Being picked up without warning is scary, and your cat will surely hate you for it. Some cats would even claw the hands picking them up to escape. This is because the manner of picking up the cat resembles an attack from a predator.
If your cat gets startled by loud noises and sudden movements easily, you should stop picking it up without warning. Instead, call the cat’s name and try to lure it to your lap.
Another possible reason here is that your cat isn’t properly socialized. Like dogs, felines that aren’t exposed to touch will be shy and standoffish when being held.
It’s important to get your cat socialized as early as possible. Take note that it’s not just about exposing your pet to other people. The interactions should be positive instead of having the cat shoved and picked up many times. This will just make your pet scared, with some hiding in the litter box.
The good thing here is that poorly socialized cats can still become cuddly. You just have to put effort into exposing them to other people and pets as well as building their trust.
5. You’re holding the cat too tightly.
Before you blame your cat’s personality over its reluctance to be cuddled, you should check how tight you’re holding them. You might be squeezing or hugging too much that your cat is already in pain.
However, it’s also possible that your cat is ill. Even mild-mannered cats will become grumpy if they are ailing and feeling physical pain. Touching and embracing them will make the discomfort worse. If you suspect that this is the case, you should bring your cat to the veterinarian immediately.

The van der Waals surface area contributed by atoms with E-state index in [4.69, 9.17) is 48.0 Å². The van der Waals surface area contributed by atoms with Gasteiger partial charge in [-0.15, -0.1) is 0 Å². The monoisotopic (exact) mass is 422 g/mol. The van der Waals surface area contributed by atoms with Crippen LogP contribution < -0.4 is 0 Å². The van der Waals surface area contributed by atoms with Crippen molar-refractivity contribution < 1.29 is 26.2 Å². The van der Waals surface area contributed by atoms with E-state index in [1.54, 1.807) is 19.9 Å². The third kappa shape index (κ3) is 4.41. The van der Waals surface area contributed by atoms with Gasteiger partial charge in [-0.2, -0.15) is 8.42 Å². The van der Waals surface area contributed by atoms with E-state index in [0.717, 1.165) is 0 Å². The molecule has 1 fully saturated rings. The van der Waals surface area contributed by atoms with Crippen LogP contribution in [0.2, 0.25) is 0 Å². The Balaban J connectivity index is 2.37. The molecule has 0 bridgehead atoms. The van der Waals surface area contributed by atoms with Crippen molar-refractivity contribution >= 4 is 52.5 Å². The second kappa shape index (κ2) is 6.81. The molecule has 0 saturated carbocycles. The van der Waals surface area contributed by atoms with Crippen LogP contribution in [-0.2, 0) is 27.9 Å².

6. It’s in your cat’s breed.
On a less serious note, it might be just another breed thing. Cat breeds like Ragdolls, Persian, Birman, and American Shorthair are good choices for a lap cat. Meanwhile, the likes of Bengal, Abyssinian, Singapura, and Sphynx cats are less affectionate.
If you want a cat that will become your cuddle buddy, you must be careful with the breed. A kitty with a high prey drive is likely to hate cuddles.
How do I make my cat want to cuddle?
Do you want to raise a cuddly cat? If so, the following tips may help:
- Let them be. Sometimes, giving your cat the time and space to adjust will do the trick. Many rescue cats appear cold and distant at first but become clingy after a few months. Taking it easy and being patient will pay off.
- Be the good guy. Reward your cat with treats whenever it approaches you. This way, you associate physical touch with something positive.
- Don’t start a staring contest. Staring your cat straight in the eye will appear as if you’re challenging him. Instead, give slow blinks. In cat body language, slow blinks are a sign of trust, affection, and feeling safe.